Villa win at Leeds, Dave Woodhall starts to crow.
One of the great things about last season’s brief flowering of the Villa side was the way in which they went to away grounds and didn’t so much play as swagger. It didn’t last long, and there hasn’t been much swaggering this season, but that style and mindset is returning. We saw it at Villa Park against Southampton but Thursday night at Elland Road was the first time in a long while that it’s been seen on our travels.
There was a slight eyebrow raised when Calum Chambers kept his place in the side with Ezri Konsa on the bench, but the manager knows best. The team responded with a bright start, Philippe Coutinho looking lively as ever, and he set up a couple of chances before scoring midway through the first half. There might have been a bit of luck with his shot being deflected, but that’s what happens when you’re on form. There were a few more chances before half-time, usually Brazilian-inspired, although there were no more goals and in that situation there’s always a concern that you might let one in against the run of play.
Of course to do that you have to let the opposition have the ball, and during the early part of the second half that didn’t happen very often. The inevitable second goal came after 65 minutes when a good cross from Danny Ings left Matty Cash unmarked in the penalty area and with enough time to slip the ball home effortlessly. Then if that wasn’t enough, Chambers thundered in a shot from the edge of the area to give the scoreline a more realistic look.
Even that, though, didn’t tell the whole story. Villa were dominant from kick-off to final whistle, all over the pitch. Ings and Ollie Watkins showed once again that they’ve been transformed, the tweaked formation has enabled Douglas Luiz and John McGinn to get back to something approaching their best form. We were able to bring on Emiliano Buendia and Morgan Sanson to show glimpses of what they had to offer, and other quality players either couldn’t get onto the pitch or were left out of the matchday squad altogether. The way in which the team have been improved over the past couple of weeks is nothing short of remarkable and points to a glorious future ahead.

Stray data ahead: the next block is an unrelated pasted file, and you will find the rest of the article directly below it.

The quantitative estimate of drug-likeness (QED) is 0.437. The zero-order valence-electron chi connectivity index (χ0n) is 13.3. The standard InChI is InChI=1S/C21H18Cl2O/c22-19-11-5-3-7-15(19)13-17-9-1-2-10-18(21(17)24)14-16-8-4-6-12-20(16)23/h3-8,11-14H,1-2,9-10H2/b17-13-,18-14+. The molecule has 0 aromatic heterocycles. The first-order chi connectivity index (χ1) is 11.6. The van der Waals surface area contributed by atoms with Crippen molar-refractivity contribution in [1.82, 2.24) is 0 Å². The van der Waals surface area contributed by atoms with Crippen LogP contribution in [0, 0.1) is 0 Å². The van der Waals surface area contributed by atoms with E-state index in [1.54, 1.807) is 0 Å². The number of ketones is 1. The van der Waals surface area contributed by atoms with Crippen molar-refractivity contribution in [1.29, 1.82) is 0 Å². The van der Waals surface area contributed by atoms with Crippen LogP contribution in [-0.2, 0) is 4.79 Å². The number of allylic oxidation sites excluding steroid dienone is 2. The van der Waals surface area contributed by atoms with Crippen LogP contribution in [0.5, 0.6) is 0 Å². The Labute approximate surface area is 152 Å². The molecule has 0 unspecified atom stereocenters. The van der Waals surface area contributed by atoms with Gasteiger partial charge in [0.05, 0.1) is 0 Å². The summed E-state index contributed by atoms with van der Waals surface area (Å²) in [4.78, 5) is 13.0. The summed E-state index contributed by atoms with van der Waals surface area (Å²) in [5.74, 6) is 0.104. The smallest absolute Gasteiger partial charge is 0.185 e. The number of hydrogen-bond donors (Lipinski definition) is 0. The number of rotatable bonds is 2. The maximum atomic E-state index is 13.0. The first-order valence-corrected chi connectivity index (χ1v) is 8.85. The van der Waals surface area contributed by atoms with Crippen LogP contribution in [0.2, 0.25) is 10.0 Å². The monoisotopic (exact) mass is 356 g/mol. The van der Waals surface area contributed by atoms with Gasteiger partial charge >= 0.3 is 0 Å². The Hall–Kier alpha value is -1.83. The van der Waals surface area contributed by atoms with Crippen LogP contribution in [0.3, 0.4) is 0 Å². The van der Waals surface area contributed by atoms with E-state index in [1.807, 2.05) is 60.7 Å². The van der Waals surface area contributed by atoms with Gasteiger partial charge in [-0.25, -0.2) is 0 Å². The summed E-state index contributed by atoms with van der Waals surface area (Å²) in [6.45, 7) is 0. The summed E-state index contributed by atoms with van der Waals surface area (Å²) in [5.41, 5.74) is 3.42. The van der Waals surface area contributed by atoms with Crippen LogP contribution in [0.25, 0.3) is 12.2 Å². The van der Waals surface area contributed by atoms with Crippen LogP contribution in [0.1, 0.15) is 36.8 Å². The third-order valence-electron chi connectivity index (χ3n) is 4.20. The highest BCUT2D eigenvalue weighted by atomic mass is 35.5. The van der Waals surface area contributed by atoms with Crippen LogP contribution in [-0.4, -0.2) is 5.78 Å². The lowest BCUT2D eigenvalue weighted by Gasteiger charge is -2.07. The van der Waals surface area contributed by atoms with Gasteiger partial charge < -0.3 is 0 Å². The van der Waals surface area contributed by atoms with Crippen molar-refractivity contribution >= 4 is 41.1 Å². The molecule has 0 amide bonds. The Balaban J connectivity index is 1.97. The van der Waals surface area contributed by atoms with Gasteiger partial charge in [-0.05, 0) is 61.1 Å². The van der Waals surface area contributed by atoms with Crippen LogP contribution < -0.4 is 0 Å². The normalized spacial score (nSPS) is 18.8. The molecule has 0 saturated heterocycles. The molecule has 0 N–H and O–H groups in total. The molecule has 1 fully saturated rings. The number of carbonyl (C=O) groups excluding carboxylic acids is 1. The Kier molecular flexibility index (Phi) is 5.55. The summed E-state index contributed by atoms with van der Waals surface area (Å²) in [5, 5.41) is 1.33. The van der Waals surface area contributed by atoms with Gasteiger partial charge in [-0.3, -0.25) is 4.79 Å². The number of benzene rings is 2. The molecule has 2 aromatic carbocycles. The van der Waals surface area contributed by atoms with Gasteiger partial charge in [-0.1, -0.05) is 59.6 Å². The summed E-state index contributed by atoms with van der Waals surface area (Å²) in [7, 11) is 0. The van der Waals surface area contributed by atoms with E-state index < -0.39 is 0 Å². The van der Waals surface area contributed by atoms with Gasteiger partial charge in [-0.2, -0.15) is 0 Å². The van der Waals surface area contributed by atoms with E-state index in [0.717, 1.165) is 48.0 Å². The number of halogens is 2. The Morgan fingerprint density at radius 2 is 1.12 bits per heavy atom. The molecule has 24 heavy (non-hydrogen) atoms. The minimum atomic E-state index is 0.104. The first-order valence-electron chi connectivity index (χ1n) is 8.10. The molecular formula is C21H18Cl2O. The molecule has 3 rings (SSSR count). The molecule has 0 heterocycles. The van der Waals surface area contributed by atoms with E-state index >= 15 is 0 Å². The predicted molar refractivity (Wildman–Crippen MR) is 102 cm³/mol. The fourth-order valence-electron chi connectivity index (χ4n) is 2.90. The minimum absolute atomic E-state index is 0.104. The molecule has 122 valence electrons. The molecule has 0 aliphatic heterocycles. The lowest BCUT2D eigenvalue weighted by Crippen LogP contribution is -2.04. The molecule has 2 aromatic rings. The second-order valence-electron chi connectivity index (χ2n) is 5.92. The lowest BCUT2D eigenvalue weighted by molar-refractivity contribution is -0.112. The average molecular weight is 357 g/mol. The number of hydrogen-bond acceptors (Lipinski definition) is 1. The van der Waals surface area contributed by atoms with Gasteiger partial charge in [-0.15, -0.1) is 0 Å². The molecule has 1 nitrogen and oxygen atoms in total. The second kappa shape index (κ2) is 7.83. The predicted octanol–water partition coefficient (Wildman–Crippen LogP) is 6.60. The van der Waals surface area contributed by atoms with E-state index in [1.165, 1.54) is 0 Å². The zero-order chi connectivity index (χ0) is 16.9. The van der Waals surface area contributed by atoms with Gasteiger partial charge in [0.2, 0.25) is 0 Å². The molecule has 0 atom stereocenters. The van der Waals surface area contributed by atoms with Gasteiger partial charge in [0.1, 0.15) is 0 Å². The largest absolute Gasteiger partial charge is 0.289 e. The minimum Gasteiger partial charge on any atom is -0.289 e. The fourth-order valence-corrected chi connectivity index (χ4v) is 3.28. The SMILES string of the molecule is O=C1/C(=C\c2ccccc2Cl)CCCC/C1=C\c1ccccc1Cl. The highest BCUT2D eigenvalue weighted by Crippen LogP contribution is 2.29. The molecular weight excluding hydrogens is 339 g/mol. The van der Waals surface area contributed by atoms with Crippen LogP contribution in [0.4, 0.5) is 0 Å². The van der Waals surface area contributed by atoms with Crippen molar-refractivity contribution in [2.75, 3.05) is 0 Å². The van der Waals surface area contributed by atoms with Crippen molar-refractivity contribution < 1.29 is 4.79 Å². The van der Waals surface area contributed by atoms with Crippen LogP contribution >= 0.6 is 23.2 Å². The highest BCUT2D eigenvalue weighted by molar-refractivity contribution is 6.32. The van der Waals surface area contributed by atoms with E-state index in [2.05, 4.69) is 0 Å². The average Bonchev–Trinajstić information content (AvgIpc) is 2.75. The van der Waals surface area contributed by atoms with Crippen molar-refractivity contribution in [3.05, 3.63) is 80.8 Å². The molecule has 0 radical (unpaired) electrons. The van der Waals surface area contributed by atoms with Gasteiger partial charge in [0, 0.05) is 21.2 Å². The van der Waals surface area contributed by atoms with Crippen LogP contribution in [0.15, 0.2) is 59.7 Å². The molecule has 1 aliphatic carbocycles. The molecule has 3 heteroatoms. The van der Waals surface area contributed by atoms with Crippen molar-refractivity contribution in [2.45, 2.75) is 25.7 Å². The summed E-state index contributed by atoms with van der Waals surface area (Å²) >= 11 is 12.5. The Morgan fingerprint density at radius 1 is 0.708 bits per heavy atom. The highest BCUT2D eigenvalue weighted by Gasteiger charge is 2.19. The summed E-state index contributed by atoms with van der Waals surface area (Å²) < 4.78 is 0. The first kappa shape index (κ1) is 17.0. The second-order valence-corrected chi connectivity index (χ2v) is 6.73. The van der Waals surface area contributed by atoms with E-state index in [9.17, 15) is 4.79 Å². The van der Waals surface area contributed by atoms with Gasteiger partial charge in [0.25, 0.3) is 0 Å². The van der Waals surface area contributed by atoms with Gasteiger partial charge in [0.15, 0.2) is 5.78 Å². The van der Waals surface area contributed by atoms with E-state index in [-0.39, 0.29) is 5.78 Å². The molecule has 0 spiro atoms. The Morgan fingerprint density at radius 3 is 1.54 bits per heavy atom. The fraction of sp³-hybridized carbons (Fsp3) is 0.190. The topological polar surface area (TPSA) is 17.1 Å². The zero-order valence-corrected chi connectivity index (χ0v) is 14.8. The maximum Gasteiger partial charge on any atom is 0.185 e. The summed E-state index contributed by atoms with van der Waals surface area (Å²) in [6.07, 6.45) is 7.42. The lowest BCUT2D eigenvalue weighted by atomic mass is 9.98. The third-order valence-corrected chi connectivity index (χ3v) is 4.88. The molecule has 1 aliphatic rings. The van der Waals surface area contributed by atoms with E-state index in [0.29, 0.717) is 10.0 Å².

Then there’s the man of the match, the week, the season so far. There’s been some talk of how much Coutinho’s wages might cost if we could sign him permanently. Whatever the figure might be, he’s worth it. We have a genuine world-class talent in the team, a player with limitless ability who can make anything possible. We had similar not long ago but it seems to me that Coutinho brings the rest of the team into the game while our fallen hero wanted to do everything by himself.
The opposition weren’t the best, in fact the most apt word to describe them on this showing was ‘demoralised,’ and long may that continue as few deserve it more. Talking of which, next up is West Ham on Sunday, and if we can swagger around their rented ground like we did tonight, the no-longer most despicable owners in football will really have something to moan about.